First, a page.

From the late nineteenth century to the 1950s one of the main foci of aesthetic inquiry was the attempt to develop definitions of art and such related concepts as visual art, music, tragedy, beauty, and metaphor. Clive Bell (1958) famously stated that either all works of visual art have some common quality or when we speak of “work of art” we speak nonsense. DeWitt H. Parker (1939) argued more generally that the assumption underlying every philosophy of art is the existence of some common nature present in all the arts. This search for a common quality or nature of art was generally taken to be a form of essentialism.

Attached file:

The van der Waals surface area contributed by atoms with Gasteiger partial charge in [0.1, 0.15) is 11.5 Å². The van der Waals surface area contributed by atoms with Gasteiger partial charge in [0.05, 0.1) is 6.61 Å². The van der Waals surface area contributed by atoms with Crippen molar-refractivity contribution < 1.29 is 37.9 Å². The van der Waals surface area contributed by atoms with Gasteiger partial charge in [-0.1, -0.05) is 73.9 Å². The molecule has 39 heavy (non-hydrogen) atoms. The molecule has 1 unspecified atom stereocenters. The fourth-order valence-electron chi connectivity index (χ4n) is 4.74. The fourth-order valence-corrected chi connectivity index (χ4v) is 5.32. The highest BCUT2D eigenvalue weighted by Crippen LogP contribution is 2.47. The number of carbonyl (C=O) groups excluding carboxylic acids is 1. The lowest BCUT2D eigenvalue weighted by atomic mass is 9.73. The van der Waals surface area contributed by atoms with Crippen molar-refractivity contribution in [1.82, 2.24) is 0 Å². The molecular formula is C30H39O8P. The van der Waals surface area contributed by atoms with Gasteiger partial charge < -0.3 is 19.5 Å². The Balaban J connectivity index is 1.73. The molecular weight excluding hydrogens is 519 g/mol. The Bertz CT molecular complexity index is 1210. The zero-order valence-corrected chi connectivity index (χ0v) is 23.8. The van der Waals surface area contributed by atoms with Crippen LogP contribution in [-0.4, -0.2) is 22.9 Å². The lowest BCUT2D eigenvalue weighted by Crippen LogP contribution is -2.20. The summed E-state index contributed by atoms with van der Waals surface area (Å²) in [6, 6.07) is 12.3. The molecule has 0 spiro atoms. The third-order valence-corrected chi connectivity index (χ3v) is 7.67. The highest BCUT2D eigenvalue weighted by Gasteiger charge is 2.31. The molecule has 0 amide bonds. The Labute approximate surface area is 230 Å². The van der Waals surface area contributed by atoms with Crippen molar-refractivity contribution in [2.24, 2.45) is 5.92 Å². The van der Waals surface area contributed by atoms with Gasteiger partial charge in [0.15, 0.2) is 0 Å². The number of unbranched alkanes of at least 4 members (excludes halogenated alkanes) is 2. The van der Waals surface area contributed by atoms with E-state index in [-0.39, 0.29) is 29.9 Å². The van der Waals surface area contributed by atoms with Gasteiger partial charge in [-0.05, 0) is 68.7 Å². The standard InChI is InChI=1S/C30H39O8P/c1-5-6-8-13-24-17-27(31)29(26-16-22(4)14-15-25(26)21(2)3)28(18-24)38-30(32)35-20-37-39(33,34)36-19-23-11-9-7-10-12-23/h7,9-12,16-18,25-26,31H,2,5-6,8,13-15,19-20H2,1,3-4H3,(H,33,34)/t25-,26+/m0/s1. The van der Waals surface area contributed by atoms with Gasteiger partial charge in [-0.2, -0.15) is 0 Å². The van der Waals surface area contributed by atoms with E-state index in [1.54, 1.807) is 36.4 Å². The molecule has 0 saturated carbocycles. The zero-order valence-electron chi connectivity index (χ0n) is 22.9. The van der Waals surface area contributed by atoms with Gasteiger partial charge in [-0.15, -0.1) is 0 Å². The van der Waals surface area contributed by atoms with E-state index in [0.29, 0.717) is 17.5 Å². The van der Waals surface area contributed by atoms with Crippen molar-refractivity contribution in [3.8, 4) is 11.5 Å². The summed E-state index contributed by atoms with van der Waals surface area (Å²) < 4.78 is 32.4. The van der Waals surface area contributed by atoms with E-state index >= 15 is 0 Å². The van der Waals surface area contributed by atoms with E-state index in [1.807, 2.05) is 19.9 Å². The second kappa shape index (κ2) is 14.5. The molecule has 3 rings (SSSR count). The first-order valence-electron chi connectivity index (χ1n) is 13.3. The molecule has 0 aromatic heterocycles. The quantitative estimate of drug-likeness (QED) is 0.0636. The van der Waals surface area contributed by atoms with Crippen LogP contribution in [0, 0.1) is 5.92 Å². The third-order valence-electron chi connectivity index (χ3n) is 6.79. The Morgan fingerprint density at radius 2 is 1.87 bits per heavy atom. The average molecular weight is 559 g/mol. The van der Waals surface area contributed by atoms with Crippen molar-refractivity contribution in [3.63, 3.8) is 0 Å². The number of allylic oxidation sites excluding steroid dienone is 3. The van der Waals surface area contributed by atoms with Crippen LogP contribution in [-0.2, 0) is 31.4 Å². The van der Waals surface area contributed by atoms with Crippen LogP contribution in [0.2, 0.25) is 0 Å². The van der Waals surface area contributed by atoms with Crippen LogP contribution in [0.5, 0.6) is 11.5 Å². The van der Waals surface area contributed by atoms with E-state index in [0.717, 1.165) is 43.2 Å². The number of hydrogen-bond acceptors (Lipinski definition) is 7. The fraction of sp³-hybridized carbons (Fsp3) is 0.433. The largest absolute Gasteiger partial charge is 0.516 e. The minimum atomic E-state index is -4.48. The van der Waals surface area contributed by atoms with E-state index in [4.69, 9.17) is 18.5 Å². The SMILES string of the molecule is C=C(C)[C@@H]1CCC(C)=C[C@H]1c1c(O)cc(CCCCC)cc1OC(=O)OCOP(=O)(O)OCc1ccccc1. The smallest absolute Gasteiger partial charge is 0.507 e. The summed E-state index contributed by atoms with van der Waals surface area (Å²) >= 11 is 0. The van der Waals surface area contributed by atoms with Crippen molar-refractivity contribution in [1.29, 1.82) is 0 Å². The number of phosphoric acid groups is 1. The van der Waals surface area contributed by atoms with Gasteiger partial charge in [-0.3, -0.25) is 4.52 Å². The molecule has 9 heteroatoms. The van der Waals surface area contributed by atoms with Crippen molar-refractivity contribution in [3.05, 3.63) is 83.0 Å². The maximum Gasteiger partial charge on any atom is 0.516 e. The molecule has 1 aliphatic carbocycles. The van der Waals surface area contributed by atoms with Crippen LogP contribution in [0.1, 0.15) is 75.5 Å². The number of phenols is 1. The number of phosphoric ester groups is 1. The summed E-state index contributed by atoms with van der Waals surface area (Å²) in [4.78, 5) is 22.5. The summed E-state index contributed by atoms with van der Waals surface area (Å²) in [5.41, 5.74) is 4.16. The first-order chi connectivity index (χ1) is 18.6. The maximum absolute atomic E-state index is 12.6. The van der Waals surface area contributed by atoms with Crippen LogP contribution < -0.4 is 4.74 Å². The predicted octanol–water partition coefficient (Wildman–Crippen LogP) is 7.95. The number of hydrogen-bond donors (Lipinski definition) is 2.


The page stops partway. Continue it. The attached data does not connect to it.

Tom Leddy. "Anti-Essentialism" The Encyclopedia of Aesthetics 2nd Ed. (2014).